Short and to the point, simple to create, anchored to a specific place in the text and out of the way of the main text — that’s what I’d like a “margin note” to be, and if there’s a more clever way to do it than the JNW model, so much the better and I’d be all for it.

I’m waiting with bated breath, preparing to be happy…

Best,

Joachim

Ah, sorry Keith.

It is a long time since I have used Word, so I didn’t realise what their Margin notes did, and likewise, I only had a half memory that something similar was coming to Scrivener.

I like comments that hide out of the way and are invisible unless I choose to click on them anyway… so what you are suggesting for Scrivener is great.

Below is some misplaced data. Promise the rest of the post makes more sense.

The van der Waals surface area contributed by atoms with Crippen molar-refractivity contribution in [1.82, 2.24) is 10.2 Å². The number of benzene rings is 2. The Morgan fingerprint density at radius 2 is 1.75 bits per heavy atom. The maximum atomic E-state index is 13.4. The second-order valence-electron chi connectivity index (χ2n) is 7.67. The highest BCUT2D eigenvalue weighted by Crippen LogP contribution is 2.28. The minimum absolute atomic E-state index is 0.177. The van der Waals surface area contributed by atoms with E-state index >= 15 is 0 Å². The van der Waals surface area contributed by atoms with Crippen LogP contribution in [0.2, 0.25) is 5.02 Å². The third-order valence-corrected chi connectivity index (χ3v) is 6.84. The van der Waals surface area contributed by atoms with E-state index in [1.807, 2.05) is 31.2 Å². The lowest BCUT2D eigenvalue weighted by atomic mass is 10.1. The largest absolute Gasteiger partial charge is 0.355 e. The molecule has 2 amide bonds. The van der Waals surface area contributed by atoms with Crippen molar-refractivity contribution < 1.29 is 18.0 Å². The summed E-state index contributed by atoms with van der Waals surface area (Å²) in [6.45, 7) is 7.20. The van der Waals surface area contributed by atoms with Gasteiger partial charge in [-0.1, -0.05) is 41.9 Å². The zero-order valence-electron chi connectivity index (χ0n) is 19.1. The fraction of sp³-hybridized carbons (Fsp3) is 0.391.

Matt

Please don’t keep adding notational features to Scrivener
Look at how many ways one can do that now:

–Highlight (thanks, Amber)
–Document Notes
–Project Notes
–Labels
–Status
–Keywords
–Synopsis
–Annotation
–Footnote

I mean, come ON. When you export to Pages or Word, add Comments galore. At some point, you have to stop the endless notating on notating and get the draft compiled, exported, and moved on to a word-processor for others to read. Let’s see some tough love around here. Harrumph. :open_mouth:

One more, Druid: Cmd-L to create a dated link to a note document which is dynamically created and stored in the Binder. :slight_smile:

Anyone else hear a loud popping sound? I think it was druid’s head.

Amen.

Phil